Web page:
poster icon Poster TUPB12 [1.531 MB]  
DOI • reference for this paper ※ https://doi.org/10.18429/JACoW-IBIC2018-TUPB12  
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TUPC10 The Design of Scanning Control System for Proton Therapy Facility at CIAE controls, proton, cyclotron, interface 319
 
  • L.C. Cao, T. Ge, F.P. Guan, S.G. Hou, X.T. Lu, Y. Wang, L.P. Wen
    CIAE, Beijing, People's Republic of China
 
  A new proton therapy facility is being construted at CIAE. As a part of whole control system, the scanning control system is designed to scan the beam for the access of required tumor therapy field. The origin data plan comes from treatment control system. Two set of dipole magnet is driven for changing the beam path. Meanwhile, interfaces between scanning system and other systems is built for beam control and safe considering. In order to acquire high precise feedback control, the beam position and dose monitor ionization chambers will be constructed in the nozzle. Once accident occurs, the scanning system should be able to response instantly to cut off beam and inform safe interlock system simultaneously. The response time of scanning system is at tens of microsecond level, so the scanning controller, feedback controller and the monitor electronics is built in fast mode. Detailed description will be presented in this paper.  
poster icon Poster TUPC10 [0.794 MB]  
DOI • reference for this paper ※ https://doi.org/10.18429/JACoW-IBIC2018-TUPC10  
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TUPC13 Early Commissioning of the Luminosity Dither Feedback for SuperKEKB luminosity, MMI, controls, electron 328
 
  • M. Masuzawa, Y. Funakoshi, T. Kawamoto, S. Nakamura, T. Oki, M. Tobiyama, S. Uehara
    KEK, Ibaraki, Japan
  • P. Bambade, S. Di Carlo, D. Jehanno, C.G. Pang
    LAL, Orsay, France
  • D.G. Brown, A.S. Fisher, M.K. Sullivan
    SLAC, Menlo Park, California, USA
  • D. El Khechen
    CERN, Geneva, Switzerland
  • U. Wienands
    ANL, Argonne, Illinois, USA
 
  SuperKEKB is an electron-positron collider, which aims to achieve a peak luminosity of 8×1035 cm-2 s−1 using what is known as the "nano-beam" scheme. This paper reports on the commissioning and performance of a luminosity dither feedback. The system, based on one previously used at SLAC for PEP-II, is employed for collision orbit feedback in the horizontal plane. Twelve air-core Helmholtz coils drive the positron beam sinusoidally at a frequency near 80 Hz, forming a closed bump at the interaction point. A lock-in amplifier detects the amplitude and phase of the corresponding frequency component of the luminosity signal. When the beams are aligned for peak luminosity, the magnitude of the luminosity component at the dithering frequency becomes zero. The magnitude grows as the beams are offset, and the phase shifts by 180 degrees when the direction of the necessary correction reverses. The hardware and algorithm were tested during SuperKEKB Phase II run. The electron beam orbit was successfully adjusted to minimize the amplitude of the dither frequency component of the luminosity signal, and the optimal condition was maintained by continuously adjusting the electron beam orbit.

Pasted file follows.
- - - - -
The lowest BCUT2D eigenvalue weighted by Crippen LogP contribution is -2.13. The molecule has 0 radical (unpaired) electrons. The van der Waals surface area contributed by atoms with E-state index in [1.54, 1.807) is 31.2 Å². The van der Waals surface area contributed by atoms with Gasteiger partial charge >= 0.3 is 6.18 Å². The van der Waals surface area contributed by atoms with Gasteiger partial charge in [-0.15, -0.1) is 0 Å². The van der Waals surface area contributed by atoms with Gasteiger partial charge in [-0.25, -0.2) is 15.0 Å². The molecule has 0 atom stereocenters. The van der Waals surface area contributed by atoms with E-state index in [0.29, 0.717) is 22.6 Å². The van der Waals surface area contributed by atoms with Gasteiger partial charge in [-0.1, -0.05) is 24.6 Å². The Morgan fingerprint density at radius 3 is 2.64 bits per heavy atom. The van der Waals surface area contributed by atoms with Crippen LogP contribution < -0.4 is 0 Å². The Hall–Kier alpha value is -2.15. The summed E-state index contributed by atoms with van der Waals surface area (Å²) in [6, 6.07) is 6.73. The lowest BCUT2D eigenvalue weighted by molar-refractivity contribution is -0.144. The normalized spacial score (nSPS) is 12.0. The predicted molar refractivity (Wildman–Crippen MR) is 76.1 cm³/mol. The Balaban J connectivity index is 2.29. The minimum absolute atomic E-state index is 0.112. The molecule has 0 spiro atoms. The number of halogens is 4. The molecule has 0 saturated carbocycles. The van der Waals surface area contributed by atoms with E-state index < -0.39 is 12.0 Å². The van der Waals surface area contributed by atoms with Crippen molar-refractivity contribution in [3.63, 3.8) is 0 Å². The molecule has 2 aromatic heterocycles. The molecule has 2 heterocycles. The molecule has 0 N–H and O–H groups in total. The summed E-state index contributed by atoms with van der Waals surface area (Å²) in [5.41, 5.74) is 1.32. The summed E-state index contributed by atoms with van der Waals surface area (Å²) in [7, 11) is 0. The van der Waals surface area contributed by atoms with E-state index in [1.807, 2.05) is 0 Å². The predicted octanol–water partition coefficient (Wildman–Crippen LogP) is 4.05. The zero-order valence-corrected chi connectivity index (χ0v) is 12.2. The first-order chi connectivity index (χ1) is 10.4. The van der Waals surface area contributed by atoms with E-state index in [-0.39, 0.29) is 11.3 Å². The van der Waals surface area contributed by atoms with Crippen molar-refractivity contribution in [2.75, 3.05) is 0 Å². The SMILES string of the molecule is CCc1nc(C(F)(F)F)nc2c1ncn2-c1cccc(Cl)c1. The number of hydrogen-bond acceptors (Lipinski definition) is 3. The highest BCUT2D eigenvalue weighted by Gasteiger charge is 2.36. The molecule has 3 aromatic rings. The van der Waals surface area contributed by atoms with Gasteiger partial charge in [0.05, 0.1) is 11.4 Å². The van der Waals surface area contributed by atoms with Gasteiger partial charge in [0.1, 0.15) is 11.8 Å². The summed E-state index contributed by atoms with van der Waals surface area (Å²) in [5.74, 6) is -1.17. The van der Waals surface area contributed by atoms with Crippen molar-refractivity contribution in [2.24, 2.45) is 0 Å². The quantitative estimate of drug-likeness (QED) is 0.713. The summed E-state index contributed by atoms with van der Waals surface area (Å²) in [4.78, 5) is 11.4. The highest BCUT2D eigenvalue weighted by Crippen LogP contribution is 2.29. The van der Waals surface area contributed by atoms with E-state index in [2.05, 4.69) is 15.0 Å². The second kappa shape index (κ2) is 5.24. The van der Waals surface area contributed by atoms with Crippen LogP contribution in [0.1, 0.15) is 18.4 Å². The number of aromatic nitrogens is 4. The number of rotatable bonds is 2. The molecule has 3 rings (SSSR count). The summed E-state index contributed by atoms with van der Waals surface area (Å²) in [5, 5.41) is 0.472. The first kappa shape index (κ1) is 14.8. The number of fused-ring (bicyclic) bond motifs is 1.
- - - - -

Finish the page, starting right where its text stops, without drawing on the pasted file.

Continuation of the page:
DOI • reference for this paper ※ https://doi.org/10.18429/JACoW-IBIC2018-TUPC13  
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WEPA01 A MicroTCA.4 Timing Receiver for the Sirius Timing System timing, controls, interface, hardware 375
 
  • J.L. Brito Neto, G.B.M. Bruno, S.R. Marques, L.M. Russo, D.O. Tavares
    LNLS, Campinas, Brazil
 
  The AMC FMC carrier (AFC) is a MicroTCA.4 AMC board which has a very flexible clock circuit that enables any clock source to be connected to any clock input, including telecom clock, FMC clocks, programmable VCXO oscillator and FPGA. This paper presents the use of the AFC board as an event receiver connected to the Sirius timing system to provide low jitter synchronized clocks and triggers for Sirius BPM electronics and other devices.  
poster icon Poster WEPA01 [3.299 MB]  
DOI • reference for this paper ※ https://doi.org/10.18429/JACoW-IBIC2018-WEPA01  
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WEPB06 Time-Synchronous Measurements of Transient Beam Dynamics at Spear3* diagnostics, controls, experiment, injection 441
 
  • Q. Lin, Z.H. Sun
    Donghua University, Shanghai, People's Republic of China
  • W.J. Corbett, D.J. Martin, K. Tian
    SLAC, Menlo Park, California, USA
 
  Funding: Work supported by the China Scholarship Council and the US Department of Energy Contract DE-AC03-76SF00515, Office of Basic Energy Sciences.
Multi-bunch beam instabilities can often be controlled with high-speed digital bunch-by-bunch feedback systems. The detected motion is based on charge centroid measurements that, for short bunches, cannot resolve intrabunch charge dynamics. To compliment the BxB data, we installed a fast-gated camera with a rotating mirror to sweep visible-light synchrotron radiation across the camera CCD. The SR measurements present a complimentary view of the motion. For this work we generated transient beam events in SPEAR3 using the BxB feedback system and synchronously observed the motion on the camera. Results are presented for a high-order multibunch beam instability and for single bunch drive-damp experiments.

 
DOI • reference for this paper ※ https://doi.org/10.18429/JACoW-IBIC2018-WEPB06